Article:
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IMF Survey: Financial Crisis Likely to Worsen Economic Downturn

October 2, 2008

  • IMF publishes new research on shocks to world economy
  • Main outlook on global economy to be published on October 8
  • U.S. financial crisis likely to weigh hard on real economy

The current financial market meltdown being witnessed in the United States and other advanced economies will likely lead to longer and deeper economic downturns in some of these countries, according to new IMF research.


An analytic chapter published in the October 2008 World Economic Outlook (WEO) examines the impact of the financial shocks on the world economy.

"Economies like the United States, with more arms-length or market-based financial systems, seem to be particularly vulnerable to sharp contractions in activity in the face of financial stress," Charles Collyns, Deputy Director in the IMF's Research Department, said at a press briefing today. Citing the chapter, "Financial Stress and Economic Downturns," he added that "this is because leverage tends to be more procyclical in these economies, which means that when a shock hits the financial system, the process of deleveraging can be more severe, and the risks of a credit crunch are greater."

However, other factors also play a role in determining the impact of financial stress on the economy. In the case of the United States, the research notes, the health of the nonfinancial corporate sector and the timely and decisive reaction of the Federal Reserve in lowering interest rates have so far helped the country avoid slipping into a recession.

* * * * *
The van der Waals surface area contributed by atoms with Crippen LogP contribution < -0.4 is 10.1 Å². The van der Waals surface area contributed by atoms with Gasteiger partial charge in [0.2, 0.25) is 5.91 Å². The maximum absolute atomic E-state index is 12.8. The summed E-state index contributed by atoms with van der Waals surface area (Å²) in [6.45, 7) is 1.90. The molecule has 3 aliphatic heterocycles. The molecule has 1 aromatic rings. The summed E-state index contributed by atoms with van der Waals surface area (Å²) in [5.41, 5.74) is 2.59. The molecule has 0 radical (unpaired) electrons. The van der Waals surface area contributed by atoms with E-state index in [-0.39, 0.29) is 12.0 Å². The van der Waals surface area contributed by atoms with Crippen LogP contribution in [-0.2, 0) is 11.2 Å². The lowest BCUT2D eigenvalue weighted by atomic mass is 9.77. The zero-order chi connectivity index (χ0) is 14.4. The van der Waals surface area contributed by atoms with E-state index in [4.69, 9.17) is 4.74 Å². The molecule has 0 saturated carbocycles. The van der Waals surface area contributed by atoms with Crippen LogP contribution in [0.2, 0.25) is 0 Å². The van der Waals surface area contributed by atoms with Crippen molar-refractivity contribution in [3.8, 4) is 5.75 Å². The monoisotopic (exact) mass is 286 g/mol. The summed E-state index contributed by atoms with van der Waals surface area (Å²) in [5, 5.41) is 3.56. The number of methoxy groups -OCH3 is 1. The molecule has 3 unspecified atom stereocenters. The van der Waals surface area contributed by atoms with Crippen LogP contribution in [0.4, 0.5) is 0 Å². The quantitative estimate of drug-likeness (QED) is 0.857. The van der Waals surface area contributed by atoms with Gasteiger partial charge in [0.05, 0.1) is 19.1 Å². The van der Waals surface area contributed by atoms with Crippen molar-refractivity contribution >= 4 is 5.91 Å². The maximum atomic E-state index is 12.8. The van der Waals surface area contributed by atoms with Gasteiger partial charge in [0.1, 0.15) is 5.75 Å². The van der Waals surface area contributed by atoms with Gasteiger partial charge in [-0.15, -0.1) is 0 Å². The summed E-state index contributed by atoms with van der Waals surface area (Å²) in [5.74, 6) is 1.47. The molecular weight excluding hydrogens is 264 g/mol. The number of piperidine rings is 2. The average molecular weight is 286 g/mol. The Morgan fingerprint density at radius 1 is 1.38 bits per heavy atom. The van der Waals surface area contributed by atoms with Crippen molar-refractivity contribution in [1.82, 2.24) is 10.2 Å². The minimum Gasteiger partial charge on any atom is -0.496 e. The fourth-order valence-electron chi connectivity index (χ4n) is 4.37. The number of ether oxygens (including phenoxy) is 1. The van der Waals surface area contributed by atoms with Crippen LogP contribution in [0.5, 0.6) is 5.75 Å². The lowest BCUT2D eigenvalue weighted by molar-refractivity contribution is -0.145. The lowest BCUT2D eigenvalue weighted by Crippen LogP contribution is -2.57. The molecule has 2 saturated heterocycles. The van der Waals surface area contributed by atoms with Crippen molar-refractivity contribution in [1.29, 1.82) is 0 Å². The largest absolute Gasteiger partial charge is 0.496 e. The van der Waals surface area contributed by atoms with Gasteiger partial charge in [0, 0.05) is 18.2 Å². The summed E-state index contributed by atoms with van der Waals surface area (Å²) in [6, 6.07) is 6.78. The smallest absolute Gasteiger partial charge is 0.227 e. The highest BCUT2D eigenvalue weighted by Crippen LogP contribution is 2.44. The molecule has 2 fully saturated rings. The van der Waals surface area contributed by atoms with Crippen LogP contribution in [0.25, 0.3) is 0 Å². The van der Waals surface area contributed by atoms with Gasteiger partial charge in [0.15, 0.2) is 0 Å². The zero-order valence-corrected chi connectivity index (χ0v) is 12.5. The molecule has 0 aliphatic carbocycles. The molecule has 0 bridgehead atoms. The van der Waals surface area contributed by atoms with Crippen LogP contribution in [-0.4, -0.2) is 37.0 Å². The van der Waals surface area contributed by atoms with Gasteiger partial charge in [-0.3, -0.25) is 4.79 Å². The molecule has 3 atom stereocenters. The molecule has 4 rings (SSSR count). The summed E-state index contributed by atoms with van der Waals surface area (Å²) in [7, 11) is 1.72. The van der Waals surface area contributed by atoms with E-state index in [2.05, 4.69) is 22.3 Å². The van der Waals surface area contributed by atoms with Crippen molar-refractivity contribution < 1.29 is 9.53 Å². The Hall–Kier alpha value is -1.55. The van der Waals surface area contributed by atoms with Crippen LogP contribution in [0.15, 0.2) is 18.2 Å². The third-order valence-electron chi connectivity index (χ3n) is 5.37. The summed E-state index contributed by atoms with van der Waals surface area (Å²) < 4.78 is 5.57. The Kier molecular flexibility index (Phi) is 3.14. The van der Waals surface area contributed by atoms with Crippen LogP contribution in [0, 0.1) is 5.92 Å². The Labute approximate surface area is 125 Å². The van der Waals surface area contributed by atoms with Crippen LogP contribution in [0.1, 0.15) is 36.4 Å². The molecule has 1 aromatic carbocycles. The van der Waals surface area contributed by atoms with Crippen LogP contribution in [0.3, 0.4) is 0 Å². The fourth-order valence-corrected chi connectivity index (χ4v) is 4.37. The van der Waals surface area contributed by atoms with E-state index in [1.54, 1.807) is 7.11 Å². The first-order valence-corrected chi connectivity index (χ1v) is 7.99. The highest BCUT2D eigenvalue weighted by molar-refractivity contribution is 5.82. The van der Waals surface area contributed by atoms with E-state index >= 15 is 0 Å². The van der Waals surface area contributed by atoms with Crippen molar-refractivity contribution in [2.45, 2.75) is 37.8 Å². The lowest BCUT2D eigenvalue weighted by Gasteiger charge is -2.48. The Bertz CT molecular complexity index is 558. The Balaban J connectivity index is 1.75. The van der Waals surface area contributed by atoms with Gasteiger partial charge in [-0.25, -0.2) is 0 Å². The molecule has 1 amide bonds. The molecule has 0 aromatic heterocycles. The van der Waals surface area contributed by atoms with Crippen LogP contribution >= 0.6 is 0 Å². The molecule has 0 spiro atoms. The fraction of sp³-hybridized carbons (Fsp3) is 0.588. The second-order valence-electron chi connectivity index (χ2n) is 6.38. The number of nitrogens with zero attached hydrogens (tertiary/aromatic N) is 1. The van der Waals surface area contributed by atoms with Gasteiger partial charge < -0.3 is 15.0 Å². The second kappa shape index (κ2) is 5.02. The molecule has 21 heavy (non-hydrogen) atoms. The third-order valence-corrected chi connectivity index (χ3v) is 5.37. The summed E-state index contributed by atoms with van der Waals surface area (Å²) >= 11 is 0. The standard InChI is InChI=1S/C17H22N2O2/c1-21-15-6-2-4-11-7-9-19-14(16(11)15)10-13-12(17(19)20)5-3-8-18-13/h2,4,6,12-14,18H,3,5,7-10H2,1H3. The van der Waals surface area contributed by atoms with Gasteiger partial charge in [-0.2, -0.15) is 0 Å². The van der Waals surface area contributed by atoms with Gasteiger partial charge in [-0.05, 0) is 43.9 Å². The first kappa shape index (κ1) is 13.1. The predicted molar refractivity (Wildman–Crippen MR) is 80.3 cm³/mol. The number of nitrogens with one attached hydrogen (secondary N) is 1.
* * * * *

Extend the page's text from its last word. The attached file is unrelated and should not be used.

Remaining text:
Main WEO forecast

The main forecasting chapters of the World Economic Outlook (WEO) will be released on October 8, two days prior to the IMF-World Bank Annual Meetings in Washington, D.C. The meetings, which bring together finance ministers and other leading economic and financial experts from all over the world, will take on a special significance this year—being conducted amid a global financial crisis of unprecedented scale and depth.

WEO analytic chapters

In addition to the chapter on financial stress and economic downturns, the other WEO analytic chapters examine the question of whether inflation continues to be a threat at a time when commodity prices have seen declines from their historical peaks; the value of fiscal policy as a countercyclical tool; and the divergent patterns of current account balances across a sample of emerging economies in Asia and Europe.

Click here to read short accounts of all four analytic chapters:

Chapter 3: Inflation Risks Remain Despite Slowing Growth
Commodity prices will likely remain high and volatile, contributing to risks of second-round effects—such as wage hikes—across a range of emerging and developing economies, and further monetary policy tightening may be still relevant to contain these inflationary pressures, according to new IMF research.

Chapter 4: Financial Stress Likely to Hit Real Economy Hard
Episodes of financial turmoil that are characterized by stress in commercial and investment banks are more likely to be associated with severe and protracted economic downturns, according to new IMF research.

Chapter 5: Making Fiscal Stimulus Effective during Downturns
A new IMF study finds that although fiscal policy is a potentially valuable tool for stimulating growth, it can easily do more harm than good if it is not implemented well. Tax cuts or spending increases that make debt unsustainable are likely to cause output to fall, not rise.

Chapter 6: Lessons from Cross-Regional Analysis
A new IMF study explores the patterns of current account balances of emerging economies—especially in emerging Asia and emerging Europe—and asks why they have become much more diverse in recent years and what those differences mean for external vulnerability in these regions.

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